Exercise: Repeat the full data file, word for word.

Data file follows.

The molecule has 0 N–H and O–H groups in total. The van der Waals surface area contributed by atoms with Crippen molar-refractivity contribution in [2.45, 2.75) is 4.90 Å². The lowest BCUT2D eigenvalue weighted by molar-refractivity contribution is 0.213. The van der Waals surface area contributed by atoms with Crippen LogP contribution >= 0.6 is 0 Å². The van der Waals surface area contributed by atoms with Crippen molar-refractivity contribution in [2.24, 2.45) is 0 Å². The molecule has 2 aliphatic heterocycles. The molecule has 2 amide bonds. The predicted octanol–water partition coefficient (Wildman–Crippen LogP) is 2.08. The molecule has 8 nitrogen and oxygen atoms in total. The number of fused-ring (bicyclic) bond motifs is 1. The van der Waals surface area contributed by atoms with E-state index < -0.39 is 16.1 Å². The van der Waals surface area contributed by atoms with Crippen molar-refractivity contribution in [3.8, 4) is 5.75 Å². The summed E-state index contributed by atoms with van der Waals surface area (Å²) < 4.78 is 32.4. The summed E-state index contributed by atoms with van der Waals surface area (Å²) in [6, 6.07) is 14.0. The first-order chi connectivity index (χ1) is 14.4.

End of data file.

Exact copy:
The molecule has 0 N–H and O–H groups in total. The van der Waals surface area contributed by atoms with Crippen molar-refractivity contribution in [2.45, 2.75) is 4.90 Å². The lowest BCUT2D eigenvalue weighted by molar-refractivity contribution is 0.213. The van der Waals surface area contributed by atoms with Crippen LogP contribution >= 0.6 is 0 Å². The van der Waals surface area contributed by atoms with Crippen molar-refractivity contribution in [2.24, 2.45) is 0 Å². The molecule has 2 aliphatic heterocycles. The molecule has 2 amide bonds. The predicted octanol–water partition coefficient (Wildman–Crippen LogP) is 2.08. The molecule has 8 nitrogen and oxygen atoms in total. The number of fused-ring (bicyclic) bond motifs is 1. The van der Waals surface area contributed by atoms with E-state index < -0.39 is 16.1 Å². The van der Waals surface area contributed by atoms with Crippen molar-refractivity contribution in [3.8, 4) is 5.75 Å². The summed E-state index contributed by atoms with van der Waals surface area (Å²) < 4.78 is 32.4. The summed E-state index contributed by atoms with van der Waals surface area (Å²) in [6, 6.07) is 14.0. The first-order chi connectivity index (χ1) is 14.4.